Elsie Irwin Sweeney Memorial Scholarship Fund


"We would reaffirm her consistent encouragement of youthful talent...nowhere more loyally and spiritedly than at Indiana University." So went the tribute as Miss Elsie Irwin Sweeney was presented an honorary doctorate degree in Music on Founders Day, 1967. She devoted much of her life to organizations and activities which supported the arts, and her dedication and commitment helped to advance the careers of hundreds of young performers.

Elsie Irwin Sweeney, the daughter of Linnie Irwin and Zachary Taylor Sweeney, was born in Columbus, Indiana on July 18, 1888. She graduated from Columbus High School in 1905 and from Smith College, Phi Beta Kappa, in 1910. In 1946, for her service to Great Britain in World War II, she received the King's Medal for Service in the Cause of Freedom. For her efforts after the war to restore the Festspielhaus at Bayreuth as a world center of music, she received the Officer's Cross, Order of Merit, from the Federal Republic of Germany in 1956. For her services to her community, state and nation, she received the Community Service Award and the Senior Citizen Award.

For 50 years, Sweeney was a Sunday school teacher and gave strong support to ecumenical undertakings—locally, nationally, and internationally.

The activity which claimed her greatest enthusiasm was music. As a small child she was one of those, as reported by her mother, who never had to be reminded to practice. She majored in music at college and played a piano concerto with the orchestra for her senior recital. She was also the Glee Club accompanist.

On graduation from college, she determined to go to Germany to study, and with her mother, spent the year of 1912-1913 in Berlin as a student of Josef Lhevinne. She practiced daily throughout her life and gave recitals on many occasions. She studied with various teachers after World War I—among them were Ernest Hutcheson, Ernest Hofzimmer, and Bela Nagy of IU.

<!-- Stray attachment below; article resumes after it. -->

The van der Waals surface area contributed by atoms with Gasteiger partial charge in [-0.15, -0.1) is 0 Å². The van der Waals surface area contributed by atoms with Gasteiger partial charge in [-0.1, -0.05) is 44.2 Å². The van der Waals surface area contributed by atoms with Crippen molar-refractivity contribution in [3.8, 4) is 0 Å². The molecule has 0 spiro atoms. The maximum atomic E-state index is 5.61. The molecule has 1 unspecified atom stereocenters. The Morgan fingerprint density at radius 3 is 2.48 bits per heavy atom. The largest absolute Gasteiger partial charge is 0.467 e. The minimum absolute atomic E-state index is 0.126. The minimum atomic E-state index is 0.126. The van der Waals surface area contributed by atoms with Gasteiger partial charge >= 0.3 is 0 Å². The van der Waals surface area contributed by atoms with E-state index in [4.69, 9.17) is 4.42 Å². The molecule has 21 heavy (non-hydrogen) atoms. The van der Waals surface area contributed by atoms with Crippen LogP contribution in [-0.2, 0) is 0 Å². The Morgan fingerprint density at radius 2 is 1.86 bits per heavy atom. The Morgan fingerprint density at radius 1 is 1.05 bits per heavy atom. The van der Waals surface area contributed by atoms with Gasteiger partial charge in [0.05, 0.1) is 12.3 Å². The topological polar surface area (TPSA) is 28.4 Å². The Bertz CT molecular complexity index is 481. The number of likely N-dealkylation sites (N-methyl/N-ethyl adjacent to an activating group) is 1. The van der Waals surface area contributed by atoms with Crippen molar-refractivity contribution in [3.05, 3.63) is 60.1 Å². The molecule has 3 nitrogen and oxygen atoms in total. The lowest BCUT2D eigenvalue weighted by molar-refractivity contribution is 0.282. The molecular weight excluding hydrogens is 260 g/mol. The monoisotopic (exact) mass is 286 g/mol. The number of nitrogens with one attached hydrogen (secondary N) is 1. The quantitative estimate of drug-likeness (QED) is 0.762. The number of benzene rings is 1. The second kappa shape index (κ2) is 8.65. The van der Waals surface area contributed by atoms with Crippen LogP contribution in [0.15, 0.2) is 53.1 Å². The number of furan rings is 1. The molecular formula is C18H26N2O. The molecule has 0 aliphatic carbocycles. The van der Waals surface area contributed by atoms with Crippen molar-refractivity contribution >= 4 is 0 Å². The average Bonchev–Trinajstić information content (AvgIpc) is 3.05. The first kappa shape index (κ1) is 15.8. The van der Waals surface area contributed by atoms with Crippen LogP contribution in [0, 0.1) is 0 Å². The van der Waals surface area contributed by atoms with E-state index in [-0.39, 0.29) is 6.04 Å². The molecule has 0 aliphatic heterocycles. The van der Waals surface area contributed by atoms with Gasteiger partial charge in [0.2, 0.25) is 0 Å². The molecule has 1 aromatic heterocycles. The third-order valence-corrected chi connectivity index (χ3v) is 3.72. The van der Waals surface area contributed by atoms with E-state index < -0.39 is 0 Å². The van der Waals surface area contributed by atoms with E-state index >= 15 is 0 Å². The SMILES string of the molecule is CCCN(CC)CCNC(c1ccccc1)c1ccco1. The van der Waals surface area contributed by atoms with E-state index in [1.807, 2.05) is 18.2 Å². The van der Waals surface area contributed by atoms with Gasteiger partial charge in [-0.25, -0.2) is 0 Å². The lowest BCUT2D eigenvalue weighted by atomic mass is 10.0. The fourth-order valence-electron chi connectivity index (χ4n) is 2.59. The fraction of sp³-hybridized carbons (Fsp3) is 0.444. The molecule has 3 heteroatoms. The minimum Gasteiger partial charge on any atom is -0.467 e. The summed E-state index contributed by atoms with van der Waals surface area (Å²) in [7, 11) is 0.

Many good causes, but especially musical ones, enlisted her life-long support. At her death in 1972, she was Chairman of the Irwin-Sweeney-Miller Foundation, member of the Executive Board of the Indianapolis Symphony Orchestra, Director of the Friends of Music, Indiana University, member of the National Council of the Metropolitan Opera, and member of the Executive Committee at Indiana Historical Society.

Sweeney and the progress of music at IU are inextricably entwined. It was she who suggested to former Dean Wilfred C. Bain that the school begin its annual presentations of Wagner's epic opera, Parsifal, which consequently placed the Indiana University Opera Theater on the world musical map. She aided in the negotiations which furthered the state government's approval for the building of the Musical Arts Center, and her gift to the university's 150th Birthday Fund ensured the facility's completion.

The Jacobs School of Music is honored to award the Elsie I. Sweeney Memorial Scholarship to a deserving music performance student at the Jacobs School of Music.